Thermal Energy Transport in Nanostructured Materials

August 25, 2008 - 12:00pm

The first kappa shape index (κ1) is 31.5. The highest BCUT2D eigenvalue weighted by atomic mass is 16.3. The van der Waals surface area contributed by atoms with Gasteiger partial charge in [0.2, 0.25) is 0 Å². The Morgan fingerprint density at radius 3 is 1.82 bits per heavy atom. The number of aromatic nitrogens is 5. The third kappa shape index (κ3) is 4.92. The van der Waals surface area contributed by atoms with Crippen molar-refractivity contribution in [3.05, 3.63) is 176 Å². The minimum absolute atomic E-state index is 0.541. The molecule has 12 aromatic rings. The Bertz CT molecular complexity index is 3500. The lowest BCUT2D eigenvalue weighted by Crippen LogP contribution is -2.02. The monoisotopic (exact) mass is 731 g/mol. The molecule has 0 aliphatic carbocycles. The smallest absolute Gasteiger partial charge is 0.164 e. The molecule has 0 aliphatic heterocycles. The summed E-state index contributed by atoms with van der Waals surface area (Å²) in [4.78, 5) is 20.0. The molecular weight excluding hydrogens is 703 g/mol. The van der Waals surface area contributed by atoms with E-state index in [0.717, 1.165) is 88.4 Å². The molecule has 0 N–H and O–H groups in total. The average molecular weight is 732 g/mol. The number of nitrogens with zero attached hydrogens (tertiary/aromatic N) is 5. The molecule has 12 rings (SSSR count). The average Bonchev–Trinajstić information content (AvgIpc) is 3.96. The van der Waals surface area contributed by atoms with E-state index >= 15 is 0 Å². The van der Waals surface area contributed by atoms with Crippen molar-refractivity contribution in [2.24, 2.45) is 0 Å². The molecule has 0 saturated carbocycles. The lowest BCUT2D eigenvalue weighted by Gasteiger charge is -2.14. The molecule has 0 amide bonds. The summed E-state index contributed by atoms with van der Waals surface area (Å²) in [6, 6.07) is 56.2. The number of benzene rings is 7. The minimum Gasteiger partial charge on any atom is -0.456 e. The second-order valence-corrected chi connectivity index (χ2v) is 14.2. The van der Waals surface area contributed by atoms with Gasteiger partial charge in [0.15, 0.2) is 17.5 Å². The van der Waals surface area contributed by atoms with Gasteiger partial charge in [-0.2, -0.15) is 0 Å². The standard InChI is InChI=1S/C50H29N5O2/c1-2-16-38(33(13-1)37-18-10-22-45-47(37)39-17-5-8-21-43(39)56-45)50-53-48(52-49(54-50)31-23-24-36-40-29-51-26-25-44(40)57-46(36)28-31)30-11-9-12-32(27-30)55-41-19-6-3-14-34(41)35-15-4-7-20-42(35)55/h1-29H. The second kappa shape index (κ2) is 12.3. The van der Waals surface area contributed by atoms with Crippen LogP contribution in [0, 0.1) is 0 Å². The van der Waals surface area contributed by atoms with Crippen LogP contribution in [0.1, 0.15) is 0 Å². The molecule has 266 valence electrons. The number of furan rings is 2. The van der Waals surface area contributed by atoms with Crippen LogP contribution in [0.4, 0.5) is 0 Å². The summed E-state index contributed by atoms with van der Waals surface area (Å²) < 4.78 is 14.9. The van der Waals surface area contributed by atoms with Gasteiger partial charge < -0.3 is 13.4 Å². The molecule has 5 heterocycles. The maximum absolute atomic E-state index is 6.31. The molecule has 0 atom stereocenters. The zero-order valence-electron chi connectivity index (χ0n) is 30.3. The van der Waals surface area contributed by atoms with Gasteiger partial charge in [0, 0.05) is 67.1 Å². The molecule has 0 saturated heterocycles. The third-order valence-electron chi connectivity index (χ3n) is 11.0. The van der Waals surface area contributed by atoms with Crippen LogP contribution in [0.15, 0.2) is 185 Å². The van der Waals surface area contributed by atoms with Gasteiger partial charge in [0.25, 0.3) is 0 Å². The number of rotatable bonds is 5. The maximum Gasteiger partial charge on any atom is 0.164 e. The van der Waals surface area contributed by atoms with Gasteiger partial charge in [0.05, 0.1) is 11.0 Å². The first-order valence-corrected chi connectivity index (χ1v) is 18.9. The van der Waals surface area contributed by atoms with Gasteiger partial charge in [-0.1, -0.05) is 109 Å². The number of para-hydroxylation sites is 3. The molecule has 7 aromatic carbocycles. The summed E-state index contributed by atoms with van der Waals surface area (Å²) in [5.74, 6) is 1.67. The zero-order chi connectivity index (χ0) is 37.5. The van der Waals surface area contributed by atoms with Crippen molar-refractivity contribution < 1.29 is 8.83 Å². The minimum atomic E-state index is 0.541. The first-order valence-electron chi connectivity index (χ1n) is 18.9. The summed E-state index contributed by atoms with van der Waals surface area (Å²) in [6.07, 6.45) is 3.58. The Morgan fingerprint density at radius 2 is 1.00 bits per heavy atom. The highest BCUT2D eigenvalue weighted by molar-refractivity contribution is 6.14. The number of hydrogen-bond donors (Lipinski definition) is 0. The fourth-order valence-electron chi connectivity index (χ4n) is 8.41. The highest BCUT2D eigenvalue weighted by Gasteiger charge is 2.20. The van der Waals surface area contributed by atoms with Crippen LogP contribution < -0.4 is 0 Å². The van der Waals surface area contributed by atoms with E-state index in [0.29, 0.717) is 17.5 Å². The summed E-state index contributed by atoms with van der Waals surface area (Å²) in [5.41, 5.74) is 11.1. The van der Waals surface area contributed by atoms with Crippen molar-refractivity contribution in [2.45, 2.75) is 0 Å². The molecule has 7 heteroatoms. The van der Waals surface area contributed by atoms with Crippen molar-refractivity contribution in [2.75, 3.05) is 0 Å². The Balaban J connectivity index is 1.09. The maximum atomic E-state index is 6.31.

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World energy demand is expected to reach ~30 TW by 2050 from the current demand of ~13 TW. This requires substantial technological innovation. Thermal energy transport and conversion play a very significant role in more than 90% of energy technologies. All four modes of thermal energy transport, conduction, convection, radiation, and phase change (e.g. evaporation/boiling) are important in various energy technologies such as vapor compression power plants, refrigeration, internal combustion engines and building heating/cooling. Similarly thermal transport play a critical role in electronics cooling as the performance and reliability of microelectronic devices is a strong function of temperature. Some of the issues such as enhanced thermal conduction for efficient heat transport, reduced thermal conduction for thermoelectric conversion and enhancement in evaporative/boiling thermal transport are common between the energy industry and the microelectronic industry. The fundamental length scales related to flow of heat in solids, colloids and molecules in liquids fall in the range of 1-1000 nm depending on the energy carrier type such as photons, phonons and electrons. Nanostructured materials and features of these dimensions can be used to manipulate various modes of thermal energy transport as mentioned above. The focus of this seminar will be on the speaker’s research and technology development work in the manipulation of thermal energy transport using nanostructured materials. Findings on control of radiation, conduction, convection and evaporation using nanostructured materials such as nanocomposites, carbon nanotubes, nanowires, and nanoscale colloidal solutions (nanofluids) will be presented. These fundamental and applied research topics have the potential to impact various energy technologies. For example nanostructured thermoelectric materials can be used for waste heat recovery, nanowires can be used to enhance the critical heat flux in boiling, and nanofluids can be potentially used for enhanced mass transport in absorption refrigerators and enhanced combustion properties of fossil fuels. For more information about this seminar, please contact: JoAnne Lambert 510.486.4835, or send e-mail to

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